> }
> -----
> I've used this pattern in code. There might be some casting required
> because the core synchronization primitives haven't been updated to use
> shared yet.

And where is that ReadWriteLock ?
June 04, 2012
Re: synchronized (this[.classinfo]) in druntime and phobos
On Sun, Jun 3, 2012 at 4:39 PM, deadalnix <deadalnix@gmail.com> wrote:

> Le 03/06/2012 21:40, Andrew Wiley a écrit :
>
>> On Sun, Jun 3, 2012 at 12:29 PM, deadalnix <deadalnix@gmail.com
>> <mailto:deadalnix@gmail.com>> wrote:
>>
>>    Le 01/06/2012 22:55, Sean Kelly a écrit :
>>
>>        On Jun 1, 2012, at 5:26 AM, deadalnix wrote:
>>
>>
>>            The main drawback is the same as opApply : return (and
>>            break/continue but it is less relevant for opSynchronized).
>>            Solution to this problem have been proposed in the past
>>            using compiler and stack magic.
>>
>>            It open door for stuff like :
>>            ReadWriteLock rw;
>>            synchronized(rw.read) {
>>
>>            }
>>
>>            synchronized(rw.write) {
>>
>>            }
>>
>>
>>        Opens the door?  This works today exactly as outlined above.  Or
>>        am I missing a part of your argument?
>>
>>            And many types of lock : spin lock, interprocesses locks,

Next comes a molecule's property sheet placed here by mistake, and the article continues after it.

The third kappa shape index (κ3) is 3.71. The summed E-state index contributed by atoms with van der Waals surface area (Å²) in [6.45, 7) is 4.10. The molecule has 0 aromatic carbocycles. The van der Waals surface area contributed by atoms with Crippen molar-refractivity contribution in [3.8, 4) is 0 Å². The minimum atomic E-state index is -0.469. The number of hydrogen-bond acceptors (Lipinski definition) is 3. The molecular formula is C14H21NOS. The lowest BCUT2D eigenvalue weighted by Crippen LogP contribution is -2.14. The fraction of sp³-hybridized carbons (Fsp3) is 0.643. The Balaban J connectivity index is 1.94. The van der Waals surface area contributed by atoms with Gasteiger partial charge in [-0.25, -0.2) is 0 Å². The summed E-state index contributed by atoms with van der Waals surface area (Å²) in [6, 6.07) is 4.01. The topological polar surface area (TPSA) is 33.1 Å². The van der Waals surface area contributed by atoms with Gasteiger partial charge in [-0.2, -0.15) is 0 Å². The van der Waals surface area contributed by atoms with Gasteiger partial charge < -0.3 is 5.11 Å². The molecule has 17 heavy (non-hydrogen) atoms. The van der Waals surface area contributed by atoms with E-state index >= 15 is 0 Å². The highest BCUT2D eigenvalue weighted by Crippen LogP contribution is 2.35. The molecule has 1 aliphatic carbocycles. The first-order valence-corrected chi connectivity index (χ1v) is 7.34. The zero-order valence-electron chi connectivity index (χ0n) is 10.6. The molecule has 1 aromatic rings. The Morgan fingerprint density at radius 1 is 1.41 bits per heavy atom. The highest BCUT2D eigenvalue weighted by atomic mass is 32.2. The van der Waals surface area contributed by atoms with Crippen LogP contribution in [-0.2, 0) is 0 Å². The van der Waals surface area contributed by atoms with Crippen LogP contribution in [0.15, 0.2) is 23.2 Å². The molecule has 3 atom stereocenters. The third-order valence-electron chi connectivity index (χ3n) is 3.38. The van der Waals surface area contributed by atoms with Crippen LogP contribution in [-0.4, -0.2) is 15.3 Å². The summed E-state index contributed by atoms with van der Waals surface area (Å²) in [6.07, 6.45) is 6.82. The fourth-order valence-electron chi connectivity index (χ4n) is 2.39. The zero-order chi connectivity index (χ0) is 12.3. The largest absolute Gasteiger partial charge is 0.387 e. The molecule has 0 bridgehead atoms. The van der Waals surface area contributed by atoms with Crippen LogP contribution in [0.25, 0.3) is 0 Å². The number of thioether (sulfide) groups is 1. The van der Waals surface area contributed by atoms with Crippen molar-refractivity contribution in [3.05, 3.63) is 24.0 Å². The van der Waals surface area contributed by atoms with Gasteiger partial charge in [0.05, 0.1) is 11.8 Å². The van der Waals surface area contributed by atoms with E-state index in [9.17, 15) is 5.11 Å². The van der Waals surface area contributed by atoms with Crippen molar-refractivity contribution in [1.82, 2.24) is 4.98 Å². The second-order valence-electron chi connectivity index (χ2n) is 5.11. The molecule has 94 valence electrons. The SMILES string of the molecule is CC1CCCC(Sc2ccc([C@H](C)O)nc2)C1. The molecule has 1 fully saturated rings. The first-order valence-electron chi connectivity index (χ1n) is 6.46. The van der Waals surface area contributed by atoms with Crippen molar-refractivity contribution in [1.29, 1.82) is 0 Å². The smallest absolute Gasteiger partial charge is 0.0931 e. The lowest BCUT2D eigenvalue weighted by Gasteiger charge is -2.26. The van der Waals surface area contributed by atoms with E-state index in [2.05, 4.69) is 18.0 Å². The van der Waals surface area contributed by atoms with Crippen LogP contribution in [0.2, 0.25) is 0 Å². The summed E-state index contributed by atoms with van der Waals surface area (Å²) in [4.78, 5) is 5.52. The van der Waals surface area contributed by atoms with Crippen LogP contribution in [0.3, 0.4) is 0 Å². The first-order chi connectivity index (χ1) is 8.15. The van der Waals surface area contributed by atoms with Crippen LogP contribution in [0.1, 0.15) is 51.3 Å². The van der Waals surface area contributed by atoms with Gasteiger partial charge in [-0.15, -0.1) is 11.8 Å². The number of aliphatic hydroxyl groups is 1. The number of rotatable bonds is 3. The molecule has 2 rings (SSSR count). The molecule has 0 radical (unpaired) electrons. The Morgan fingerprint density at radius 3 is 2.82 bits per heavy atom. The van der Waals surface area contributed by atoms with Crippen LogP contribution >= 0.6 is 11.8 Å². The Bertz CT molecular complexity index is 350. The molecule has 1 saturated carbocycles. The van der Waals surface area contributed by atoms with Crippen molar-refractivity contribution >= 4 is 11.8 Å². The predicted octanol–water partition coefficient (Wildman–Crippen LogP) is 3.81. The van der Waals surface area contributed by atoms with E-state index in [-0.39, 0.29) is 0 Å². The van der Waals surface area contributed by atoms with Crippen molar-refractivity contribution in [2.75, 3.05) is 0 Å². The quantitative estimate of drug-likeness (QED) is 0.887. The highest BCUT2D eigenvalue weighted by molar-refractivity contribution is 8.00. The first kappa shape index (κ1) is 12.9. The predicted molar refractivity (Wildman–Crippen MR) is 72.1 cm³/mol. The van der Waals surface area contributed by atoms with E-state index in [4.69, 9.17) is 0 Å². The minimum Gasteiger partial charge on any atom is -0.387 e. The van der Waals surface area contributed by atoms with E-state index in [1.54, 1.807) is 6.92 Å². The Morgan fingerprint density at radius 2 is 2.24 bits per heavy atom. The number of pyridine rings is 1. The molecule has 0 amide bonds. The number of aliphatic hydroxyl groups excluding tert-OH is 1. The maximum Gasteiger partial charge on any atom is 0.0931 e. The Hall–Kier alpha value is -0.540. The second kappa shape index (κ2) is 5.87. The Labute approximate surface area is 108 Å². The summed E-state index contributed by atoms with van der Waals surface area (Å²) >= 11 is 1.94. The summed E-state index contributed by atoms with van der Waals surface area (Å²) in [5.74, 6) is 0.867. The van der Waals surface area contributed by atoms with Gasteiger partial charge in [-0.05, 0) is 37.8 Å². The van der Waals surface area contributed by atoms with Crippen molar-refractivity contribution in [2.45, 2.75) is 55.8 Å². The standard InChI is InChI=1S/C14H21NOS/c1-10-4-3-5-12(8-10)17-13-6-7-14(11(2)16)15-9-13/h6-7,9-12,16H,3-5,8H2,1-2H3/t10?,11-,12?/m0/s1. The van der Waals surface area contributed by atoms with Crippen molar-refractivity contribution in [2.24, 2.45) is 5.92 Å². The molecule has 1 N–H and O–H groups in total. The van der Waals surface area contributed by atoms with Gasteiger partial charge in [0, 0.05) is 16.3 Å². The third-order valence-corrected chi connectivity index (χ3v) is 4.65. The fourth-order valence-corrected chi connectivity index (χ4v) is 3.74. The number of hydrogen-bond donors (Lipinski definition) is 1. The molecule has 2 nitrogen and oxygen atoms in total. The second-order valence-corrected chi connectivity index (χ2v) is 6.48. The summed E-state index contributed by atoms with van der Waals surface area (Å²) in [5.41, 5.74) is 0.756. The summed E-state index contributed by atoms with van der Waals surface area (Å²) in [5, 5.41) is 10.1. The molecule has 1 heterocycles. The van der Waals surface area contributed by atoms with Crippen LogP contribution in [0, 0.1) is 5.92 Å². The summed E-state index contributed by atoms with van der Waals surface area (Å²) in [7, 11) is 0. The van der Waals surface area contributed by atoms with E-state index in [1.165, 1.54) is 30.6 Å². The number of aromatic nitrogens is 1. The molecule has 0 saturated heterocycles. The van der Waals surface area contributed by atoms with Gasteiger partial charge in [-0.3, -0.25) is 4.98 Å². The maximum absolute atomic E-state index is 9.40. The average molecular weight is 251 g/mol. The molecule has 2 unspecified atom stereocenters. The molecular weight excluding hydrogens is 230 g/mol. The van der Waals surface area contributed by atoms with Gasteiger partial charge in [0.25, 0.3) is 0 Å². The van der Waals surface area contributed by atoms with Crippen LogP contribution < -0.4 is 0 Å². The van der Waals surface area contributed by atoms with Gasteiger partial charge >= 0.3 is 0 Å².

>>            semaphores, . . . And all can be used with the synchronized
>>            syntax, and without exposing locking and unlocking primitives.
>>
>>
>>        All works today.
>>
>>
>>    Unless you do some monitor magic, it doesn't.
>>
>> Yes, it does.
>> -----
>> class Something {
>>     private:
>>         ReadWriteLock _rw;
>>     public:
>>         this() {
>>             _rw = new ReadWriteLock();
>>         }
>>         void doSomething() shared {
>>             synchronized(_rw.read) {
>>                 // do things
>>             }
>>         }
>> }
>> -----
>> I've used this pattern in code. There might be some casting required
>> because the core synchronization primitives haven't been updated to use
>> shared yet.
>>
>
> And where is that ReadWriteLock ?
>

On the GC heap, just like the Monitor object pointed to by __monitor if you
mark a method or class as synchronized.
June 04, 2012
Re: synchronized (this[.classinfo]) in druntime and phobos
Le 04/06/2012 02:03, Andrew Wiley a écrit :
> On Sun, Jun 3, 2012 at 4:39 PM, deadalnix <deadalnix@gmail.com